Fiction: Luck of the Ball, Part One

Banner for Nine Laws: Allosexual Aromantic Fairy Tales. Image features a tree in the foreground, lanterns hanging from its branches, against a background of heavily-overgrown grey stone walls and archways leading into smaller courtyards. Vines and ivy cover the walls, archways and steps; an array of grasses grow around the bases of trees and walls. Text is set in a white, slightly-curving serif type; white curlicues matching the text, set in each corner, form a broken frame around the text.

A coven of gentlewoman witches seems like the perfect place for Luck Vaunted to hide from hir powerful brother, father and husband. Even better, the upcoming Guildmeet ball offers the new Luck the perfect chance to experiment with genderlessness, magic and sex, if only ze can avoid more sorcery-revealing accidents. Sure, the witches welcome hir with open arms, but after hir twin’s betrayal, how can ze risk trusting anyone but hirself?

When hir brother attends the Guildmeet, a lover expects romantic intimacy and a quest of boots threatens to reveal hir deceit, Luck can no longer outrun hir monsters. Hir only chance of escape: the Westhold coven. But how does ze ask, when ze has lied to them, too?

Some fairy-tale families are formed by blood or marriage. Others are formed by aromantic witches defending each other against respectability, amatonormativity … and the sorcerer potentate’s heir.

Luck tries to cultivate a persona of general obliviousness and genial curiosity, but ze awaits the day hir questions result in four intelligent witches wondering why ze doesn’t know the obvious.

Continue reading “Fiction: Luck of the Ball, Part One”

Pride Patch Tutorial: Aro Text, Part Five

Six digitally-created versions of cross stitch pride patches, arranged in two rows of three, against a background of a textured partially-translucent aromantic pride flag. Text between the two rows reads Aro Pride Patches in black type. Patches include a rectangular patch in aroflux zigzag stripes, an idemromantic heart, an aro flag text patch reading "aro", a square in quoiromantic stripes, an arrow design in allo-aro colours and a second arrow in nebularomantic colours.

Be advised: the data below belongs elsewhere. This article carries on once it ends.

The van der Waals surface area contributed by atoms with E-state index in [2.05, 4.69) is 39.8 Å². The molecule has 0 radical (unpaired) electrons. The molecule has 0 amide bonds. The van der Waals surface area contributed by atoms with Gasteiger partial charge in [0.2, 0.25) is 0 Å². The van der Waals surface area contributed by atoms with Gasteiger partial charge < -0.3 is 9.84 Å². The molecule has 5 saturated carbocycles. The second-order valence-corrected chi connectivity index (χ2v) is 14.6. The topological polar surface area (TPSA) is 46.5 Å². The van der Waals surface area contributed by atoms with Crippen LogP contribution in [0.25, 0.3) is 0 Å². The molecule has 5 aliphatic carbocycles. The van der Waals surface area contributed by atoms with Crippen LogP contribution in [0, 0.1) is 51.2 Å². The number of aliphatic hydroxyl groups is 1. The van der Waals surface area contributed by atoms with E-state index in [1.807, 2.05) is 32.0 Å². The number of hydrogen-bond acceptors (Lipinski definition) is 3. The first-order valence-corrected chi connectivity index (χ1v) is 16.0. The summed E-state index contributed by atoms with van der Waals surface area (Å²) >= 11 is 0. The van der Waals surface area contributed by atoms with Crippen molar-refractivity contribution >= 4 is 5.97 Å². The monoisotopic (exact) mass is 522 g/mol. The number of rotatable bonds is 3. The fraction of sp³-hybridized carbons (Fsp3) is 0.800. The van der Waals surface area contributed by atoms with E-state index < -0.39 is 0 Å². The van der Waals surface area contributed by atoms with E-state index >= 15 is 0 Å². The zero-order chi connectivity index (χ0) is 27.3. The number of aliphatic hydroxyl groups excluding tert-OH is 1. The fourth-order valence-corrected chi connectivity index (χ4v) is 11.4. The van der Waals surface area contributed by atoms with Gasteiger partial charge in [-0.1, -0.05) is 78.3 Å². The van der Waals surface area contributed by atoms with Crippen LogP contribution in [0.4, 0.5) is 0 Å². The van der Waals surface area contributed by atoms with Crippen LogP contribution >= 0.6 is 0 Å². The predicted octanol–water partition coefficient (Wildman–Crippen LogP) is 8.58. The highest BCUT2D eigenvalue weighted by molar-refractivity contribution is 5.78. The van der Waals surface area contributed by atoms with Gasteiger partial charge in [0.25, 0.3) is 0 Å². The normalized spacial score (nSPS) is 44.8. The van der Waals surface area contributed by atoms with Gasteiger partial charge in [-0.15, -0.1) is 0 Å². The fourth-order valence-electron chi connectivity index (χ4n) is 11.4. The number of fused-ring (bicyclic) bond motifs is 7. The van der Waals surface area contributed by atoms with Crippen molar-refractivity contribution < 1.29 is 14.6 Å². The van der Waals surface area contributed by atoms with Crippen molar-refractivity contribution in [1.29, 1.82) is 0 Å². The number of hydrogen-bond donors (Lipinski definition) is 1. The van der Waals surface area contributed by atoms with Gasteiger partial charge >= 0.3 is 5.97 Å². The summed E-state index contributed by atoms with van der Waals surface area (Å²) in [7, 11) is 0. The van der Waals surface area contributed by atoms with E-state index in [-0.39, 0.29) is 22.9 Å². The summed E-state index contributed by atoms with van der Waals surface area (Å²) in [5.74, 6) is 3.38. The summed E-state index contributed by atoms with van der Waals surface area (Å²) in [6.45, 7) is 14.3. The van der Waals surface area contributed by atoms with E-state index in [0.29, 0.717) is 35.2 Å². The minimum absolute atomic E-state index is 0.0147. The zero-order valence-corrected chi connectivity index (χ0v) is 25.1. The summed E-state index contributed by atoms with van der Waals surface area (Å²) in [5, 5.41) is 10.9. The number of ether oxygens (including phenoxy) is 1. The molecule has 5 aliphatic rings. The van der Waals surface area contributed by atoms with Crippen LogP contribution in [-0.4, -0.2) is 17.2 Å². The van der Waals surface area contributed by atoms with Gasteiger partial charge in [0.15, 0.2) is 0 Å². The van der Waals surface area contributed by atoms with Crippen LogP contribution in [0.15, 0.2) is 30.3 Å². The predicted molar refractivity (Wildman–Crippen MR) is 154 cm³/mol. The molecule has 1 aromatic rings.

Part five in this text patch miniseries provides a collection of patterns for pride flags with three, four and six horizontal stripes. Now an even greater diversity of aromantics can celebrate Aro Week by making their own cross stitch pride patches!

Four cross stitch patches, three finished and one unfinished, sitting on a blue microfibre blanket. All feature block capital letters sewn in their respective pride flags: apl (aplatonic), quoi (quoiromantic), aego (aegoromantic) and queer (rainbow/LGBTQIA+), with each letter outlined in backstitch. The apl, quoi and aego patches are finished with a buttonhole-stitch embroidered edging, while the queer patch is sewn on a piece of black, untrimmed aida cloth.

You’ll need familiarity with cross stitch (full crosses) and backstitch to make unedged patches, along with a buttonhole/closed blanket stitch to make the edged patches shown above. The first instalment of this patch tutorial series demonstrates cross and blanket/buttonhole stitch, while the second covers backstitch. These patterns include quarter stitches, but they can be omitted if preferred.

For a complete guide to the stitching process for text patches, please see part one of this miniseries, where I’ve posted step-by-step instructions for stitching text. All patterns in this series can be similarly modified in terms of letter spacing, adding/subtracting quarter stitches and layout.


Continue reading “Pride Patch Tutorial: Aro Text, Part Five”

Aro Week: Pixel Art Aro Slogans

Handdrawn illustration of a mountain road scene with trees in the foreground and bushes in the background. Scene is overlaid with the dark green/light green/white/grey/black stripes of the aro pride flag. The text Aro Worlds Resources sits across the image in a black, antique handdrawn type, separated by two ornate Victorian-style black dividers.

A chronic pain flare in January (extending into February) seriously disrupted my Aro Week content plans. In my scramble to change direction, I decided to replace one of my ideas with something fun: an image series of oft-spoken comments using my pixel-art alphabet. This post includes an absurd mix of positivity, identity labels and passive-aggressive expressions of aro frustration, because why not?

(Also, frogs!)

It should be noted that not all slogans will represent all aros. I’ve simply collected a list of common aro-community feelings and expressions, both as statements of pride and responses to aro microaggressions.

So if you want to The text "fuck amatonormativity" on a black background bordered with white. The letters are pixelated block-style lower-case letters horizontally striped in the green/light green/white/grey/black colours of the aromantic pride flag.